VIDEO: Robert Allan and MTU develop LNG fueled shallow draft push boat

Written by Nick Blenkey
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The RApide 2800-G pushboat is based on the proven shallow draft RApide 2800-Z2 pushboat that currently operates on the Amazon River system

LNG is increasingly becoming a maritime industry “fuel of choice,” for the maritime industry, not only for its potential in reducing environmentally harmful emissions, but also for its reduced cost when compared to other fossil fuel-based alternatives. However, limits on its availability have hindered its uptake in some parts of the world. Now though, Vancouver B.C. headquartered naval architect firm Robert Allan Ltd. reports that some clients are actively engaged in developing the required infrastructure to make natural gas more readily available.

In response, Robert Allan Ltd. and MTU Friedrichshafen GmbH have developed the first natural gas fueled shallow draft pushboat design – the RApide 2800-G pushboat.

This challenging project is a preliminary design which utilized the proven shallow draft RApide 2800-Z2 pushboat that currently operates on the Amazon River system. The vessel design was modified to suit a complete LNG propulsion system with two 746 kW MTU 8V4000M55R-N Tier III gas safe main engines.

MTU is also acting as the system integrator and will also provide the complete LNG package – LNG tank system and an integrated ship monitoring, LNG control and safety systems.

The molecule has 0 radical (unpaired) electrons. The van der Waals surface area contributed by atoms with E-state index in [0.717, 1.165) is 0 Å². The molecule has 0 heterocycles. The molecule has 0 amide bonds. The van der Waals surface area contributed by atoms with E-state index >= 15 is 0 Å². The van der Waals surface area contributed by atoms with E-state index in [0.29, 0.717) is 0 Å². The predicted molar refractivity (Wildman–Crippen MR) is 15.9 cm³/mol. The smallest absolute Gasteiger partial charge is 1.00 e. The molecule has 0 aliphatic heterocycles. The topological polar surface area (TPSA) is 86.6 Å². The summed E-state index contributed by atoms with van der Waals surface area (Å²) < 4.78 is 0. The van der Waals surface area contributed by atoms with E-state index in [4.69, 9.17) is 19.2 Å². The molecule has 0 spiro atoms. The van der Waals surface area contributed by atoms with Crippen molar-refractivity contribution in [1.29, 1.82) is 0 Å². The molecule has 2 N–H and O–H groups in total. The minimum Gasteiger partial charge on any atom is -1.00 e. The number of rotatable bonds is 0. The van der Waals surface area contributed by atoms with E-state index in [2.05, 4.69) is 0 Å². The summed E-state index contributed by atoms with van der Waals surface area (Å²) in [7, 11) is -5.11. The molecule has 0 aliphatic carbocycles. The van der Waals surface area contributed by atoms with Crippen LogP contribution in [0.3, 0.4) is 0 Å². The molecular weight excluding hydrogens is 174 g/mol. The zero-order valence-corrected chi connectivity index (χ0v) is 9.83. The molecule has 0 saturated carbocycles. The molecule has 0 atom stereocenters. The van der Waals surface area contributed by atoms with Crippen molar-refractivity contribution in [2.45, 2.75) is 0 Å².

While keeping the existing hull shape, the design was reconfigured to allow the installation of the LNG tank while still providing adequate space for other machinery and a comfortable work environment for the crew.

The lower crew cabins, mess, and galley have been moved up a deck and the deckhouse enlarged. While challenging the project complies with the rules for the gas system hazardous zones of a compact 28 metter tug. To ensure redundancy there are two independent tank connection spaces attached to the LNG tank, one for each engine.

For continuous operation on a river system, the design accommodates a crew of 14, with master and chief engineer eachhaving single cabins and double cabins for the balance of the crew.

The vessel is designed to comply with DNV-GL rules with the following notations:


The design is currently undergoing an “approval in principle” review.

Particulars are as follows:

Length overall: 28.0 m
Beam, molded: 10.5 m
Depth, molded: 3.2 m
Draft, maximum: 2.5 m

Approximate tank capacities:

LNG (gross): 70.0 cu.m
Fuel oil: 19.2 cu.m
Potable water: 26.6 cu.m
Water ballast: 47.9 cu.m

Sewage: 5.6 cu.m

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